The Wisdom Years: Engaging Older Adults

Engaging older Canadians in your projects is only going to increase in importance as our population ages.  Of course, not everyone who is 65 and older should be engaged in the exact same way, but here are a few ideas to keep in mind when planning how to engage older adults, both through traditional and digital approaches.  

No matter who you’re engaging with, it needs to be done in a way that’s meaningful. In this case, think about what’s important to older adults and what aspects of your project they can provide meaningful input on. When deciding on tactics, always think about the unique features of your community, what you know about them already, and lessons learned in previous projects to inform your approach. This is your best chance at success.  

A few ideas: 

  • Go digital: No stakeholder group is one-size-fits-all. Older adults are a large age range, and while some prefer traditional and in-person engagement, a great many do use social media platforms. You can do direct engagement on Facebook through mediums like polls or the comments function, and you can also undertake age-based ad targeting to push information about your project to users 65+. It’s also important to remember that when it comes to older adults, you can reach them on social media through their family members. For example, Facebook ads targeted at Gen X users can be a great way to encourage them to talk to the older adults in their lives about your project!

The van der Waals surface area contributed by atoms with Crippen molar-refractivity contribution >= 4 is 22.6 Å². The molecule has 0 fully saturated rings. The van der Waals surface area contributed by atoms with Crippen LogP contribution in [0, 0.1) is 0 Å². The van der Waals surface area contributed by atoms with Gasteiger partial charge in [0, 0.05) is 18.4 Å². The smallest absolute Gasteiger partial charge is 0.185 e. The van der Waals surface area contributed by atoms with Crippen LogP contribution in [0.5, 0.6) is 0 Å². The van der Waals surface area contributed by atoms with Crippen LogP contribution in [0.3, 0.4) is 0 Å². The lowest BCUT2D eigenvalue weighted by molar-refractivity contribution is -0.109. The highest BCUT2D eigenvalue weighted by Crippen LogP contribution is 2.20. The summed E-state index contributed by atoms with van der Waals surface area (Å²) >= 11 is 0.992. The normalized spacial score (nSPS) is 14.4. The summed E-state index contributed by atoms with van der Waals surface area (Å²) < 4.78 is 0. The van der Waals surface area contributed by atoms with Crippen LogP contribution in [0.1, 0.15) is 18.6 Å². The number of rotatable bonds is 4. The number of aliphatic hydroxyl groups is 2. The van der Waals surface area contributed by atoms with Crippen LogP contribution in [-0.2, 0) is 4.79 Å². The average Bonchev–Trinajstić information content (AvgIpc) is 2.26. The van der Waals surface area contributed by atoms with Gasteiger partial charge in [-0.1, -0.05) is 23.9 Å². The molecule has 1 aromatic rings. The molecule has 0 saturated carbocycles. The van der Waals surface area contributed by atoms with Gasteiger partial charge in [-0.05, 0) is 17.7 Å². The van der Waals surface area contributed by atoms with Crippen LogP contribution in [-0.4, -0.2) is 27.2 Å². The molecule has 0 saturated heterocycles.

• Get to know local organizations that support older adults: Proxy engagement is a good way to reach an audience that may otherwise be hard to hear from. Organizations that represent the interests of those you’re trying to engage are your best friend! Reach out to see if they’d be interested in hosting you at a meeting to share information about your project with their network. For example, consider organizations like local retirement homes, seniors centres, libraries, and community groups. 
  • Recruit a panel: Studies have shown that longer term engagement can be successfully conducted by recruiting a panel of older adults by using primary care physicians as a conduit for reaching strong candidates.  A panel is a great way to build a longer-term engagement process around a reliable set of participants who are eager to provide feedback. Studies have also shown that this is also an effective way to ensure the process is inclusive of race and socioeconomic status. 
  • Public opinion polling: A great way to gather input and engage folks on a platform that isn’t in-person or online. It also helps ensure that different parts of your community – often those whose perspectives may get lost in classic broad-based engagement tactics – get brought out. All you need is a phone number. Opinion polling can use real people to ask questions over the phone, which is great for older adults who tend to prefer to talk to a real-life person. 

A quick note: we’re defining “older adults” using Statistics Canada’s definition as people aged 65 years and older.  

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